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persons located on the territory of one state but holding citizenship in another—that is, persons who are not citizens of their country of domicile.

The status of aliens in their country of domicile is regulated by domestic state legislation and by international agreements. Aliens may be accorded national status (equal rights with the local citizens), most-favored status (equal rights for all aliens without discrimination against citizens of a particular country), or a special status (specific, precisely established rights). Rights are granted to aliens, as a rule, on the basis of reciprocity.

In the USSR, aliens enjoy a number of political rights and civil liberties, including freedom of speech, press, and conscience; inviolability of person or dwelling; and privacy of correspondence. Aliens do not have the right to vote and are not subject to compulsory military service. Aliens who are persecuted for defending the interests of the toiling masses, for scholarly activity, or for engaging in a national liberation struggle are granted asylum.

In the sphere of civil and legal rights aliens in the USSR are accorded national status. They can acquire the same civil rights as Soviet citizens (to buy and dispose of property, to inherit property, to conclude contracts, to claim authorship of inventions) and the right to appeal to courts and notary institutions. Aliens may marry Soviet citizens or other aliens; they may adopt children or be adopted; guardianship may be established over them, and they themselves may be guardians. Except for persons who enjoy immunity from jurisdiction (diplomatic and consular representatives as well as certain other persons), aliens are subject to criminal responsibility for any crimes they commit on the territory of the USSR.

Aliens who are permanent residents of the USSR enjoy health care equal to that of Soviet citizens. There are certain legal limitations on the rights of aliens—for example, on moving within certain regions and on choosing certain occupations (ship’s captain, for one).

The USSR has concluded a number of specific agreements on the legal status of aliens—for example, treaties on the rendering of legal aid in civil, family, and criminal cases; citizenship; social insurance; and entering the country without a visa.

The USSR has a system of permissions for aliens with regard to entering and leaving the country: entry and exit are permitted when their passports have special visas; entry or exit without a visa is possible only when there is a specific agreement between the USSR and the state in question. There are simplified regulations for certain categories of aliens—for example, no special permission is required for the crews of foreign merchant ships when they are in port.


References in periodicals archive ?
Despite lacking legislative authority over commerce, territorial acquisition, or the rights of aliens, the Continental Congress made treaties on all these subjects.
Because the DHS's indefinite-detention regulation falls outside the narrowed ambit of plenary power, (176) the Supreme Court should assert its authority and insist that the DHS respect the due process rights of aliens facing indefinite detention.
My paper considers the case of the Guantanamo detainees as a window on the broader question of the constitutional rights of aliens abroad.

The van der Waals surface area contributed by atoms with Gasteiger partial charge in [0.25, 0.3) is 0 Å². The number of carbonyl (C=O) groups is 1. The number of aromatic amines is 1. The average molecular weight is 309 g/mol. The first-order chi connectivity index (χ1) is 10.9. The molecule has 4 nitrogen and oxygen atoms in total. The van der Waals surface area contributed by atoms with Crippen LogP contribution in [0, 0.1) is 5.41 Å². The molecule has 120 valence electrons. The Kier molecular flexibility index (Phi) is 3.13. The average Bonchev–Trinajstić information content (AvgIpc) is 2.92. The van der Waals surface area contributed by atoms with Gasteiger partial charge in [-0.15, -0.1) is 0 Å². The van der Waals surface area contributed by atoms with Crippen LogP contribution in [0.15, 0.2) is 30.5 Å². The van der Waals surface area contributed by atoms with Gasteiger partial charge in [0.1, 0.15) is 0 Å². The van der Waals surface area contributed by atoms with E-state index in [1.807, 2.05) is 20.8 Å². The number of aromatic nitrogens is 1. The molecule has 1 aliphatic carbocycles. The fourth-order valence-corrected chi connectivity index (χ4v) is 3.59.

With the participation of the judiciary, the rights of aliens would be more expansively conceived.
(119) This reliance provides no guidance as to the rights of aliens who have not yet gained entry into the United States and affords them only minimal rights.
Thus, while the rights of aliens are undoubtedly qualified in
Second, you might join with others to sponsor or join a refugee program in your parish, town, or diocese--doing anything from running an education night (show "El Norte" or "Grapes of Wrath" and discuss the experience and rights of migrants and refugees), to requesting your pastor to preach on refugees for the feast of the Holy Family, to getting involved in some advocacy for the rights of aliens and refugees.
The various substantive human rights problems dealt with in the book include arbitrary arrest and the rights of aliens, indigenous rights, the right of self-determination, consistent patterns of human rights violations, disappearance, the right to free and fair elections, abortion and the right to life, mutilation, and other cruel, inhuman and degrading treatment or punishment.
United States,(60) one of the earliest cases to discuss the constitutional rights of aliens stopped at the border, the Supreme Court found those rights to be extremely narrow.(61) In Chae, a Chinese national working in the United States was denied entry into the country upon his return after a visit to China.(62) He petitioned for habeas corpus review, challenging the law under which his re-entry had been denied.(63) The Court found that the power to admit or exclude citizens of other countries was an inherent sovereign power and that Congress had the authority to pass a law excluding aliens.(64)
Richardson means states cannot pursue the goal of greater electoral equality by sacrificing the equal representation rights of aliens alone.
The court's decision in this case is yet another example in which the judicial branch of the United States government has completely ignored the rights of aliens who are "within the United States" according to the INS's definition of this term.(10) What makes Barrera's case so incredible is that he has been imprisoned for over a decade without having been convicted of a crime that could justify such prolonged detention.(11)